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Game Theory: Saab Survives

http://www.reuters.com/article/2011/10/28/us-saab-idUSTRE79R1MZ20111028

Two Chinese companies Pang Da and Youngman will purchase Saab for 100 million euro ($141 million) to save it from bankruptcy. Swedish Automobile (formerly Spyker Cars) bought Swedish car maker Saab from General Motors in 2010 hoping to expand the Swedish automotive industry. Less than 2 years later, Saab is struggling to produce cars and is on the verge of bankruptcy. Swedish Automobile chief executive Victor Muller did everything he could to save Saab from creditors filing for bankruptcy and he finally succeeded by closing a deal with the Chinese.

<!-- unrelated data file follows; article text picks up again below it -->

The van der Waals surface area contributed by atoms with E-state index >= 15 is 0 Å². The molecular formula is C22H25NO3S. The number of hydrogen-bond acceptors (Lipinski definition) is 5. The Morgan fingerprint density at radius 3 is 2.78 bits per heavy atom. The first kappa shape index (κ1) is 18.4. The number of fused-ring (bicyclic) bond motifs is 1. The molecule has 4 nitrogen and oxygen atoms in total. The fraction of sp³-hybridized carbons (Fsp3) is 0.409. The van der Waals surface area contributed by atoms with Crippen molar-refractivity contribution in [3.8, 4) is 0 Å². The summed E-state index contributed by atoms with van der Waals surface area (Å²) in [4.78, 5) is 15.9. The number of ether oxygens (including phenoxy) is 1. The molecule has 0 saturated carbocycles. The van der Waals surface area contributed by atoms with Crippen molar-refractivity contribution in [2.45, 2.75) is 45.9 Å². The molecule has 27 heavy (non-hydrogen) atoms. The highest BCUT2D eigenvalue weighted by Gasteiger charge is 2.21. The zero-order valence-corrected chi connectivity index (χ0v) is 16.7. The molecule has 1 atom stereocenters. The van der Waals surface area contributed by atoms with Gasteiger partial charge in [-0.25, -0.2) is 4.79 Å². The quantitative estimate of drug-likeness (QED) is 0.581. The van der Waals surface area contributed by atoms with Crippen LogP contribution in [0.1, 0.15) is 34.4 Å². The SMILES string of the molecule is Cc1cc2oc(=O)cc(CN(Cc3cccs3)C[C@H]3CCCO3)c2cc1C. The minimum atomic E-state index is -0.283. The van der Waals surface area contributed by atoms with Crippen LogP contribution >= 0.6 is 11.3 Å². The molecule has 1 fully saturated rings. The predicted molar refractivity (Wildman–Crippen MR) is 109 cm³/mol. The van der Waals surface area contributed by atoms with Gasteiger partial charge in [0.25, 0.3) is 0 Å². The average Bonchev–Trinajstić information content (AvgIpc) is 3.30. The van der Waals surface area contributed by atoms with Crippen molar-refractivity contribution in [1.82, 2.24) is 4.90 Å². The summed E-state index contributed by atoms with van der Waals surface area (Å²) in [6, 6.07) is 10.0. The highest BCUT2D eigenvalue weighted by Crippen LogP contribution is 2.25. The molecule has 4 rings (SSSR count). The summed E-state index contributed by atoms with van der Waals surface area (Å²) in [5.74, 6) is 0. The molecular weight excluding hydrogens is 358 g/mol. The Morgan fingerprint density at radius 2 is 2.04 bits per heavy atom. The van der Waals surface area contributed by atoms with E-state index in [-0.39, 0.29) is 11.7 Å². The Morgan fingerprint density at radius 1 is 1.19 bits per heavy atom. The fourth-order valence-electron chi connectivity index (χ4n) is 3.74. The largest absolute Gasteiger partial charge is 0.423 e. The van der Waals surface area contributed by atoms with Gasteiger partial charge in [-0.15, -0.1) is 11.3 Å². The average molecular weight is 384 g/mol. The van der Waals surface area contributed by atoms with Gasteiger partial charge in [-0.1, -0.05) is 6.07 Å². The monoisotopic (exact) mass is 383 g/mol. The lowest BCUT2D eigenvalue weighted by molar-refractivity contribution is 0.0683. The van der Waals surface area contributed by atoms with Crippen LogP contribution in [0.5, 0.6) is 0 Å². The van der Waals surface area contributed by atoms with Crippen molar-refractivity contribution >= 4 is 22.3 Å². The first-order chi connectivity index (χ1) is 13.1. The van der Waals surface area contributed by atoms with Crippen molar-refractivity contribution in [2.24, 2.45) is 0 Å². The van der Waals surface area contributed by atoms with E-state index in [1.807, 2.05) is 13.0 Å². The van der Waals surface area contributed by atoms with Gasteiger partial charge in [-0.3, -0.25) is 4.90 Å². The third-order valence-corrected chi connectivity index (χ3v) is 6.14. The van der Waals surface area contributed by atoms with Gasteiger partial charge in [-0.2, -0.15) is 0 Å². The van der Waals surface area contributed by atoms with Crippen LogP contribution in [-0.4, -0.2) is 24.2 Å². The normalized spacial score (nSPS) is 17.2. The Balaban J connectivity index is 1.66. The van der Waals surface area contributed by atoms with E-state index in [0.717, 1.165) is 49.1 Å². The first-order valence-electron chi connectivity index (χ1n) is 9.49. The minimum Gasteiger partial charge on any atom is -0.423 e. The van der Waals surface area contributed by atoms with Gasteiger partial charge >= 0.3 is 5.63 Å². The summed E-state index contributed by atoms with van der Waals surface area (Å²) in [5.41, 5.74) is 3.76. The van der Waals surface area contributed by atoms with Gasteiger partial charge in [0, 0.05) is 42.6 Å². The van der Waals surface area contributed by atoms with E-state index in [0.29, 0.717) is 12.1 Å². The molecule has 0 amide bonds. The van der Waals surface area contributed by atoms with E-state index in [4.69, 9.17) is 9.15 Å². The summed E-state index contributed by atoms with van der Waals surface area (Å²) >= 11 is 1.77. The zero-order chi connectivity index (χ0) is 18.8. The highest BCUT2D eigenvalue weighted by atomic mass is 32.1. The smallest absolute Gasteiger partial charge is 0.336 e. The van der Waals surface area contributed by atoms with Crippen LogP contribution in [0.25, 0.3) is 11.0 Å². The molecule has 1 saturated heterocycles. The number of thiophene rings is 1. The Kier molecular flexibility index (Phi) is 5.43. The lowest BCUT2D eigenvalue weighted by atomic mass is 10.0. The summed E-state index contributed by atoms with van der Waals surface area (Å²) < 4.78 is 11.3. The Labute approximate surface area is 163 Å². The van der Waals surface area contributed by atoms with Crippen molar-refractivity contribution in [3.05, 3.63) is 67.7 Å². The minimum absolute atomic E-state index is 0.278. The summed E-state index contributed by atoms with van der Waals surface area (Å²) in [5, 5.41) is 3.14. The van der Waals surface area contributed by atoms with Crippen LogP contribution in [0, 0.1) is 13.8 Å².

This transaction is easily simulated through a simplified version of game theory. Each player (company) has two options. Swedish Automobile can either sell Saab or not sell it. Pang Da and Youngman can either buy Saab or not buy it. This game has two possible outcomes, either both players agree to a transaction or they do not. The outcome in this situation is obvious: both players would play their dominant strategy and make the transaction in order to maximize their payoffs. Swedish Automobile prefers to sell to minimize losses and Pang Da and Youngman prefer to buy to acquire profit.

Pang Da and Youngman

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